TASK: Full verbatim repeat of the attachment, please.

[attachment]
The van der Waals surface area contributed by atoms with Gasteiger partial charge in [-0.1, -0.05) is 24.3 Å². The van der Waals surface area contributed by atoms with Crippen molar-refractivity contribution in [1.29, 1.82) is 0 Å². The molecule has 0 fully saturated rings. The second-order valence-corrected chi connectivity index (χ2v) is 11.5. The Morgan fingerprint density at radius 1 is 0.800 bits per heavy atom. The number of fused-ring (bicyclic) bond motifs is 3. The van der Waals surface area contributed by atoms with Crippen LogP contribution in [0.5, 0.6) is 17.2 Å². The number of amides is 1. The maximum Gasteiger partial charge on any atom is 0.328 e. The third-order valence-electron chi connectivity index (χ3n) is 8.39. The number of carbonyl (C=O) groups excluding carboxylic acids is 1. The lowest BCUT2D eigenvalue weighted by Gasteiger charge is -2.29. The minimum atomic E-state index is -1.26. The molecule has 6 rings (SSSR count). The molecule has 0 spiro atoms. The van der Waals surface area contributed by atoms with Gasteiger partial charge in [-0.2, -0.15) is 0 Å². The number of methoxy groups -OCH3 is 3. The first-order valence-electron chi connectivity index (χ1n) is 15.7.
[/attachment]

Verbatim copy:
The van der Waals surface area contributed by atoms with Gasteiger partial charge in [-0.1, -0.05) is 24.3 Å². The van der Waals surface area contributed by atoms with Crippen molar-refractivity contribution in [1.29, 1.82) is 0 Å². The molecule has 0 fully saturated rings. The second-order valence-corrected chi connectivity index (χ2v) is 11.5. The Morgan fingerprint density at radius 1 is 0.800 bits per heavy atom. The number of fused-ring (bicyclic) bond motifs is 3. The van der Waals surface area contributed by atoms with Crippen LogP contribution in [0.5, 0.6) is 17.2 Å². The number of amides is 1. The maximum Gasteiger partial charge on any atom is 0.328 e. The third-order valence-electron chi connectivity index (χ3n) is 8.39. The number of carbonyl (C=O) groups excluding carboxylic acids is 1. The lowest BCUT2D eigenvalue weighted by Gasteiger charge is -2.29. The minimum atomic E-state index is -1.26. The molecule has 6 rings (SSSR count). The molecule has 0 spiro atoms. The van der Waals surface area contributed by atoms with Gasteiger partial charge in [-0.2, -0.15) is 0 Å². The number of methoxy groups -OCH3 is 3. The first-order valence-electron chi connectivity index (χ1n) is 15.7.